Q: The book is written in short paragraphs.
A: Yes. I had in mind a Japanese essay style called zuihitsu, which means to follow the (writing) brush. The idea is that each section is in some way triggered by something previously written. It might be a word, an idea, a colour, a noise; but the link, like an echo, is there. This sort of free association was thought to be an honest and non-contrived way of writing. It resembles a cinemagraphic jump cut technique with an extra element. Some readers will get it, others will find it disorientating. But I wanted to structure the book according to Japanese aesthetics, as a kind of tribute to Mishima.
Q: Many biographers, having spent time with their subject, end up hating or at least disliking their quarry. Do you?
A: I found myself going through stages. I suspect that I am one of very few people who have read everything Mishima wrote and just about every biography and memoir about him. In Japan there is a mini Mishima industry and new titles are published every year, so it was a struggle to wade through this stuff. The human mind is a simplifying mechanism and tries to take instant positions. Hence the reaction to a life which ended so dramatically is often extreme. Dismissing Mishima as a madman. Or a grotesque. Or a mad misogynist. Or a self hating homosexual masochist. I found myself trying on each of these ‘snap-shot’ positions as I worked. But now, having stopped writing (you never finish a book) I have arrived at a more considered opinion.
Q: And how would you sum Mishima up then?
A: He was a great writer. I would advise anyone new to Mishima in English translation to start with his short stories. I particularly like ‘Acts of Worship,’ the title story is a masterpiece of concision and characterization. He set an example of how to work hard. He was largely uninterested in the world, other than as a means to understand his primary subject, himself. Indeed, he was so self-focused that it is possible to make a strong case that he was a narcissist in a pathological sense. We can only speculate why. He had a dysfunctional childhood and was fought over by his dominant grandmother and his mother. This kind of emotional tug of war is probably highly damaging to a sensitive child. He also had the courage of his convictions. Many people, including some of my reviewers, point out in a spirit of criticism that Mishima’s seppuku (formal suicide by cutting his stomach) was botched. That it took four hacks to behead him etc. Well the facts are undeniable, but it is worth pointing out that he did cut his own stomach, something none of his critics could manage, I would guess. It is a mark of strength as well as hinting at a position, for modern minds, on the madness spectrum.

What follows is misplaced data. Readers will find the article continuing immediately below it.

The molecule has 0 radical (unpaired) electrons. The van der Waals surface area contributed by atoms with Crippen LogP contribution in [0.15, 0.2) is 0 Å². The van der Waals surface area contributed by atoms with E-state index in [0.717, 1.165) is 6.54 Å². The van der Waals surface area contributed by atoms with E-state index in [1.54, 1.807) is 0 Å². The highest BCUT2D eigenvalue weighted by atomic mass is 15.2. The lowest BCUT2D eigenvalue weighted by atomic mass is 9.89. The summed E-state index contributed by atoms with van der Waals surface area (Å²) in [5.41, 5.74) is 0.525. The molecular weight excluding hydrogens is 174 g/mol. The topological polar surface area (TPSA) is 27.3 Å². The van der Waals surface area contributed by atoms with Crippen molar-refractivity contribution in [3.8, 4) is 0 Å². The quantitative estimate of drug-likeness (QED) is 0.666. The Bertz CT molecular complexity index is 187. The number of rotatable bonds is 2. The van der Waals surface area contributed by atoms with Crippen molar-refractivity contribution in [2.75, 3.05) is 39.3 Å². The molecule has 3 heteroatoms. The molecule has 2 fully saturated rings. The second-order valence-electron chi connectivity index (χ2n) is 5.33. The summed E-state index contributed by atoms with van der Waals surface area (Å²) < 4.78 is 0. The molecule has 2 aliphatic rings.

Q: The book is about more than Mishima?
A: Yes. I have used Mishima’s end as a frame story to investigate other related topics. I have explained about bushido, the Japanese samurai code; about the processes by which a Japanese sword is manufactured; about michi, or Ways, the idea of a craft or martial discipline being a means to self development or at least self revelation. I hope too that I have shown something of contemporary Japanese life.
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Book Description Fourth Estate, 2006. Hardcover. Book Condition: New. book. Bookseller Inventory # 0007135084